G20 host India to propose China, other creditors take haircuts on loans
India is drafting a proposal for G20 countries to help debtor nations badly hit by the economic fallout from the pandemic and Ukraine war, by asking lenders including China, the world’s largest sovereign creditor, to take a large haircut on loans.
Two Indian government sources told Reuters of the proposal as finance ministers and central bank chiefs from the Group of 20 prepared to meet in Bengaluru next week. The gathering will be the first major event of India’s one-year presidency of the G20, a bloc composed of the world’s biggest economies.
The International Monetary Fund (IMF) said on Tuesday it would hold a virtual meeting with the World Bank, India, China, Saudi Arabia, the United States and other wealthy Group of Seven (G7) democracies on Friday to try to reach understandings on common standards, principles and definitions for how to restructure distressed country debts.
“India is designing a proposal” to try to persuade countries like China to take a big haircut in lending to nations in difficulty, said one of the Indian officials, both of whom declined to be named as they were not authorised to talk to the media.
China and other G20 countries were aware that India was working on a proposal, the officials said.
China’s Ministry of Foreign Affairs told Reuters on Wednesday it had nothing to share beyond spokesperson Wang Wenbin’s comment at a news conference on Tuesday.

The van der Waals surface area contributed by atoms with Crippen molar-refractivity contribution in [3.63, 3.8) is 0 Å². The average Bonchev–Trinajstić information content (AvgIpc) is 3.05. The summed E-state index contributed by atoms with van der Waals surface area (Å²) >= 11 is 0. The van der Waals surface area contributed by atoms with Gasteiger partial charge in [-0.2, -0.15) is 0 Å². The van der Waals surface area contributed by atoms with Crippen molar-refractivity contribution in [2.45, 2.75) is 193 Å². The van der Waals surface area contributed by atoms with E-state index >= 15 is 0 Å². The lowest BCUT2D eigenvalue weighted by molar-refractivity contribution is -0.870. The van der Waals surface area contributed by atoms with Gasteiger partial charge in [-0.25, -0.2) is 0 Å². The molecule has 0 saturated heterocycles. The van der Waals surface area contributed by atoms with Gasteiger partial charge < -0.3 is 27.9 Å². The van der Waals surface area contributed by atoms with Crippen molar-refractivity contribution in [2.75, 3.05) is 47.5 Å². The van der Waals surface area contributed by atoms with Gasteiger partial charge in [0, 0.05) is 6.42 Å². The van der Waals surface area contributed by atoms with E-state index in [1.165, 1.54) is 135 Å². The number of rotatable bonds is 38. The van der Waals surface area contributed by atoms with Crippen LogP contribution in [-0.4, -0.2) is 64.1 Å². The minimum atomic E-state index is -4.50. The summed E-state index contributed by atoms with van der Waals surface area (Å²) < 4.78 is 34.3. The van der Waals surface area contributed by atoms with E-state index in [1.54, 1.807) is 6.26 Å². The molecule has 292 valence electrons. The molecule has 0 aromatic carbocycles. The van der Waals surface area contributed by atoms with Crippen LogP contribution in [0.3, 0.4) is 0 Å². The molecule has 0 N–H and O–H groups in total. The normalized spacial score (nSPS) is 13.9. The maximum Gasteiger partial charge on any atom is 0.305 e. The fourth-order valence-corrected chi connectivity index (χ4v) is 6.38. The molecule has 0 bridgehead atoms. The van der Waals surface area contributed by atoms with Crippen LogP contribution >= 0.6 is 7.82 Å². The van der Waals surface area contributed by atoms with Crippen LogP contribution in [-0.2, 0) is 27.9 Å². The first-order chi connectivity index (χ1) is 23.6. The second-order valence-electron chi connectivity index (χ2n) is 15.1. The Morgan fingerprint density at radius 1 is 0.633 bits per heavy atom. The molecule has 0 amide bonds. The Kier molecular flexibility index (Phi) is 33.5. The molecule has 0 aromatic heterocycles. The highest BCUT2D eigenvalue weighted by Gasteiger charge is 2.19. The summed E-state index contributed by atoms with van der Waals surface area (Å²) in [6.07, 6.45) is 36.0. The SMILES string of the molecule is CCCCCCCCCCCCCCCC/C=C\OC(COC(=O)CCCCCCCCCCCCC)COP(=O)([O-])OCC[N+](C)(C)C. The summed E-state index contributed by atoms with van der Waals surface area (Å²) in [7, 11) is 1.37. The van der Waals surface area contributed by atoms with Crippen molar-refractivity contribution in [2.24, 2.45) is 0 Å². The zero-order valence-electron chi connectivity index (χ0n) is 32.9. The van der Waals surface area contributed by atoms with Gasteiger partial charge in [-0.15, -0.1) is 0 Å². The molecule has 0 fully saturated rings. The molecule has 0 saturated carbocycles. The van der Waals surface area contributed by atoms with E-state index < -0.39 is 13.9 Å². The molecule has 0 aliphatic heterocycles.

“China takes the debt issue of developing countries seriously and supports relevant financial institutions to put forward solutions,” he said.
“It is our consistent stance that multilateral financial institutions and commercial creditors, which hold the bulk of the debt of developing countries, should participate in the debt relief efforts.”
The People’s Bank of China and the Finance Ministry did not immediately respond to requests for comment.
India’s finance and foreign ministries did not immediately respond to emails and messages seeking comment either.
New Delhi expects the United States to be one of the main backers of its proposal, said one of the sources.
A spokesperson for the U.S. Treasury declined to comment.
U.S. Treasury officials have previously said that they are opposed to China’s demand that multilateral development banks also take haircuts on debt principal in any restructurings. It was unclear whether the Indian proposal would advocate multilateral lenders taking haircuts.
Two of India’s neighbours, Pakistan and Sri Lanka, are in economic crisis, and urgently seeking international help before they run out of foreign currency to pay for vital imports.
India and the Paris Club of creditors recently told the IMF they supported Sri Lanka’s debt restructuring plan as the bankrupt nation sought a $2.9 billion loan. The United States said earlier this month it was willing to do its part too but that “we need to see credible and specific assurances that (China) will meet the IMF standard of debt relief”.
The Export-Import Bank of China has offered Sri Lanka a two-year moratorium on its debt and said it would support the country’s efforts to secure an IMF programme, which a Sri Lankan government source said was not enough.
The IMF, the World Bank and the United States have pushed for the so-called Common Framework – a G20 initiative that was launched in 2020 to help poor countries delay debt repayments – to be expanded to include middle-income countries but China has resisted.
In December, World Bank President David Malpass said the world’s poorest countries owed $62 billion in annual debt service to bilateral creditors, a year-on-year increase of 35%, triggering higher risk of defaults.
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